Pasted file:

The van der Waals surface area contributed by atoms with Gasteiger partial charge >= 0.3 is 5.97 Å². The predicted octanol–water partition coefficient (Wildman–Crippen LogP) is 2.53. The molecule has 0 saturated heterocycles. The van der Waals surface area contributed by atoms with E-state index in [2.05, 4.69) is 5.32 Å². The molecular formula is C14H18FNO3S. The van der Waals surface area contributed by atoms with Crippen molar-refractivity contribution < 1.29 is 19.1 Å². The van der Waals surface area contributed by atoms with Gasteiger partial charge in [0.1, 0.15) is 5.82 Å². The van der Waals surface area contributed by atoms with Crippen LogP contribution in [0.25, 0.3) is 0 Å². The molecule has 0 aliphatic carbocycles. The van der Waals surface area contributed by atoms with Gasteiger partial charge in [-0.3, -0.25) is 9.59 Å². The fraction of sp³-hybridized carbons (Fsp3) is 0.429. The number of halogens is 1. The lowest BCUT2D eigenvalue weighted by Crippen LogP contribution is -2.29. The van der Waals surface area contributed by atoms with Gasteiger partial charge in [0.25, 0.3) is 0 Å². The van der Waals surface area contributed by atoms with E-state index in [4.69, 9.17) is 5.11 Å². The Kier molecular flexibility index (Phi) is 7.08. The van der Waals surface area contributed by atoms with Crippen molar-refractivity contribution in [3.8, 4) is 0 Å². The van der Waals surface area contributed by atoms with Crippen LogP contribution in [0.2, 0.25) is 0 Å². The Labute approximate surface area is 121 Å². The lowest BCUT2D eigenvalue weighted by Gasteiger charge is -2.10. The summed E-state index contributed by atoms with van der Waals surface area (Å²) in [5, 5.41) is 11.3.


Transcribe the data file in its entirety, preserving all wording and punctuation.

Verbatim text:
The van der Waals surface area contributed by atoms with Gasteiger partial charge >= 0.3 is 5.97 Å². The predicted octanol–water partition coefficient (Wildman–Crippen LogP) is 2.53. The molecule has 0 saturated heterocycles. The van der Waals surface area contributed by atoms with E-state index in [2.05, 4.69) is 5.32 Å². The molecular formula is C14H18FNO3S. The van der Waals surface area contributed by atoms with Crippen molar-refractivity contribution < 1.29 is 19.1 Å². The van der Waals surface area contributed by atoms with Gasteiger partial charge in [0.1, 0.15) is 5.82 Å². The van der Waals surface area contributed by atoms with Crippen LogP contribution in [0.25, 0.3) is 0 Å². The molecule has 0 aliphatic carbocycles. The van der Waals surface area contributed by atoms with Gasteiger partial charge in [-0.3, -0.25) is 9.59 Å². The fraction of sp³-hybridized carbons (Fsp3) is 0.429. The number of halogens is 1. The lowest BCUT2D eigenvalue weighted by Crippen LogP contribution is -2.29. The van der Waals surface area contributed by atoms with Gasteiger partial charge in [0.25, 0.3) is 0 Å². The van der Waals surface area contributed by atoms with E-state index in [4.69, 9.17) is 5.11 Å². The Kier molecular flexibility index (Phi) is 7.08. The van der Waals surface area contributed by atoms with Crippen molar-refractivity contribution in [3.8, 4) is 0 Å². The van der Waals surface area contributed by atoms with Crippen LogP contribution in [0.2, 0.25) is 0 Å². The Labute approximate surface area is 121 Å². The lowest BCUT2D eigenvalue weighted by Gasteiger charge is -2.10. The summed E-state index contributed by atoms with van der Waals surface area (Å²) in [5, 5.41) is 11.3.